Los Alamos Historical Society:
Severo Gonzales stopped by the Los Alamos Historical Society offices last week. It’s always a pleasure to visit with him and his brother Ray, who—in their 80s—remain active and tell wonderful stories of their lives as children on the Pajarito Plateau in the 1930s. They were instrumental in helping to interpret the homestead-era Romero Cabin, the seasonal home of their maternal grandparents where the boys spent many summers.
On this visit, Severo regaled us with stories of Los Alamos Ranch School Director A.J. Connell. He delivered coffee to Connell every morning and got a reputation among the other workers as Mr. Connell’s favorite “waiter.” Connell would give Severo a list of supplies he needed each day (especially Cokes), and the young man would dutifully fill it at the school’s trading post, run by his father Bences.
It turns out many of the Ranch School employees were Gonzales relatives. Severo said with a hearty laugh, “Dad never hired anybody if it wasn’t his cousin.” And he made it clear that Connell only hired people if Bences recommended them!
The Gonzales family spans most of Los Alamos history. In fact, Bences Gonzales, son of a homestead family, trusted Ranch School employee, Manhattan Project worker, Atomic Energy Commission staff member, and early Los Alamos town councilor, lived through and contributed to nearly every part of 20th century Los Alamos history. He is the subject of an award-winning children’s coloring book, “Meet Bences Gonzales” as well as a museum campus-wide game that allows visitors to explore and further understand many different buildings and sites within the Los Alamos Historic District.
Bences served as a sharp shooter and Spanish translator for the US Army during World War I, helping to train other soldiers. He returned to New Mexico after the war and began working for the nascent Los Alamos Ranch School, running the trading post and cooking on camp outs, where his reputation for making sopapillas at over 9,000 feet in elevation became legendary. He served as a father to figure to many boys at the exclusive prep school, as Severo and Ray explained in a combined oral history interview conducted in the 1990s.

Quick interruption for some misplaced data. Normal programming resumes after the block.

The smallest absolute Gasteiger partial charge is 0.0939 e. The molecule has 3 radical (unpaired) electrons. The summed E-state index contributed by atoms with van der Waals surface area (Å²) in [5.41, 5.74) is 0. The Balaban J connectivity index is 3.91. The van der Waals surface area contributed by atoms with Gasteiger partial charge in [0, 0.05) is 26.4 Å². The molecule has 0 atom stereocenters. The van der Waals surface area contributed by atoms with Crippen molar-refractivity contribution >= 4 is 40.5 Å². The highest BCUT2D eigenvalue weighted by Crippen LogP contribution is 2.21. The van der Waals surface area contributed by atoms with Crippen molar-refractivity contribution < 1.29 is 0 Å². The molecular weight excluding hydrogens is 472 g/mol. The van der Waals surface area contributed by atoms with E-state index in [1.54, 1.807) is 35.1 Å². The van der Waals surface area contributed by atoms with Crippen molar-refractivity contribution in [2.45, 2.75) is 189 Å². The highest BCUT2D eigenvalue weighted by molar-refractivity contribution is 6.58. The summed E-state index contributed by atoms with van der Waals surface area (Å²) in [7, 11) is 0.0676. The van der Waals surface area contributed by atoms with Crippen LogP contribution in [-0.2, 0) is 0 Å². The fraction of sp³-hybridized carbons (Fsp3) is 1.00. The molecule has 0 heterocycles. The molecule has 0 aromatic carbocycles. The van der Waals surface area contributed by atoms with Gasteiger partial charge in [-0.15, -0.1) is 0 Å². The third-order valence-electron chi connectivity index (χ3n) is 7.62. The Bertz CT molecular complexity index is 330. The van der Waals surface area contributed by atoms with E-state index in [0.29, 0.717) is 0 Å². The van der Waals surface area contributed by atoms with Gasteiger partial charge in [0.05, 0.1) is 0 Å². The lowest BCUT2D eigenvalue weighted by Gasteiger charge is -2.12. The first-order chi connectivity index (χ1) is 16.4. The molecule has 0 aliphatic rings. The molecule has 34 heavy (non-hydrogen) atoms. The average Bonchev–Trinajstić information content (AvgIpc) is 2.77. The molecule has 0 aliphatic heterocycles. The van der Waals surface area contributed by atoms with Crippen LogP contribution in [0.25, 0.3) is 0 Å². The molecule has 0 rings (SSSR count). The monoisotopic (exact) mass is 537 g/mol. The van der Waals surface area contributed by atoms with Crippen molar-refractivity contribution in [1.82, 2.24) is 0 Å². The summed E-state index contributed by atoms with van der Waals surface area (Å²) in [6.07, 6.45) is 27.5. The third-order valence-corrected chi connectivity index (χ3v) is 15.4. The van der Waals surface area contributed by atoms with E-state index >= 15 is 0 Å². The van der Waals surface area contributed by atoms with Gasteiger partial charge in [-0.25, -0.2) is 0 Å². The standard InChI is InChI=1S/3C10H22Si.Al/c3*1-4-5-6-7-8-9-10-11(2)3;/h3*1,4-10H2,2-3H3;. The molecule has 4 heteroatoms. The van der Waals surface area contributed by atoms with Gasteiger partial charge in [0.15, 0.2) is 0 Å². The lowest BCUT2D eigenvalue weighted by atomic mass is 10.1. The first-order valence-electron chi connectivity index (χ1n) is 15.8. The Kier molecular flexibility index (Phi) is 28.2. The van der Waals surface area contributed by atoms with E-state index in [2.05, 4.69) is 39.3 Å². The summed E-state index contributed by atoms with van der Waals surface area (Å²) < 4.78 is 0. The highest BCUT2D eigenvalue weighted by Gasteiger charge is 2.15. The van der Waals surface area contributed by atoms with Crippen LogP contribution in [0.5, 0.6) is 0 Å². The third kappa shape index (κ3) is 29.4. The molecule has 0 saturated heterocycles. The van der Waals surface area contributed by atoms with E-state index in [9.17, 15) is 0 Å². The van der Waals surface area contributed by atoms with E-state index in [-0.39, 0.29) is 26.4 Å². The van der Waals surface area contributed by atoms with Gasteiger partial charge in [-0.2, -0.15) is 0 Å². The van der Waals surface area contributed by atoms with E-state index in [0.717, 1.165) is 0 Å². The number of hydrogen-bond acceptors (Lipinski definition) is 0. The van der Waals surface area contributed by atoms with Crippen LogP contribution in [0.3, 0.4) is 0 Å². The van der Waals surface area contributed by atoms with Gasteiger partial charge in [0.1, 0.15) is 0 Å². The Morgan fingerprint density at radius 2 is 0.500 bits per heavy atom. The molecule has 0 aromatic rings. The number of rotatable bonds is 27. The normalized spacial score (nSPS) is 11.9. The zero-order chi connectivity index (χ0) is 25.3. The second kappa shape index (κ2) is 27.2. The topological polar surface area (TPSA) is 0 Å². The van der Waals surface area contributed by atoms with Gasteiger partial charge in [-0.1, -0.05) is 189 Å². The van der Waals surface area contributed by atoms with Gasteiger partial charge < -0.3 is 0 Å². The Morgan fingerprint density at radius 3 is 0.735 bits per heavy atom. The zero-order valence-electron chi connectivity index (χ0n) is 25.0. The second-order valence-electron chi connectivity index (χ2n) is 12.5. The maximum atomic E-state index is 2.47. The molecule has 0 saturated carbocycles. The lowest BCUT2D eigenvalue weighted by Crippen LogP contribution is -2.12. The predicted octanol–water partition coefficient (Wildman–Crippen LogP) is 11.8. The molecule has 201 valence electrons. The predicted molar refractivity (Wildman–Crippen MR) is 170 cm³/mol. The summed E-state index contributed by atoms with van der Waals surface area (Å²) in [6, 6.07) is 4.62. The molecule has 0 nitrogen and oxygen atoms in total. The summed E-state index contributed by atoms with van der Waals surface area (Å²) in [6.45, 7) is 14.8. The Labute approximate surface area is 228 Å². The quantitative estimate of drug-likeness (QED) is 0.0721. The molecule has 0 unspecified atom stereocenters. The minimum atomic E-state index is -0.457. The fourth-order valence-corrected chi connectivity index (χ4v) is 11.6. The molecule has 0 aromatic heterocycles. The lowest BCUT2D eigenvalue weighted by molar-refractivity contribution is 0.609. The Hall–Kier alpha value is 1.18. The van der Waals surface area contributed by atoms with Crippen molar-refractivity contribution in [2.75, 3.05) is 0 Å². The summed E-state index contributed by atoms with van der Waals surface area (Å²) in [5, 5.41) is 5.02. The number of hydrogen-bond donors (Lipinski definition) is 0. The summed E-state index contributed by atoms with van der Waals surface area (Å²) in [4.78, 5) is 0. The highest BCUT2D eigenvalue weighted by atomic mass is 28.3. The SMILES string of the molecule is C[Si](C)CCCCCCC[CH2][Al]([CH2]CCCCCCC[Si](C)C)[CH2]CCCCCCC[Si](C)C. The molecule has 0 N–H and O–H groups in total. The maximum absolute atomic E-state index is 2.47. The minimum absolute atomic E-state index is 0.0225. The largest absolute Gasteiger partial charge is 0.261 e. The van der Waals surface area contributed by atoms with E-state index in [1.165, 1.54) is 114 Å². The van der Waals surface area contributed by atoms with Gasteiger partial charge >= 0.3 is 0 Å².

“He wasn’t probably as educated as the masters, but he had more common sense, more in heart,” Severo said. “All the boys, myself included, had respect for him.”
When the Manhattan Project took over the Ranch School in 1943, Bences and his family remained on the plateau. He went from running the school trading post to running the army commissary. He also served as a liaison for the local Hispano and Native American workers on the project, assisting with housing issues and workers’ rights. He remained an important and respected member of the community throughout his career and his life.
One of the pleasures of working in the field of Los Alamos history is getting to hear so many wonderful stories from so many people about so many subjects. Visitors often stop by the museum or the Historical Society’s office in Fuller Lodge to share precious memories. The Society works to record and share these stories so they will be available to historians and future researchers for everything from documentaries to Ph.D. dissertations and scholarly articles to books, both fiction and non-fiction.
One of the historical facts that Severo wanted to reiterate on his recent visit—and he said it over and over again to make sure we got it—was that at the Los Alamos Ranch School, Connell was “the boss.”
That’s one we already knew!
These articles are written by the Los Alamos Historical Society Staff. Many of these articles were originally published by the
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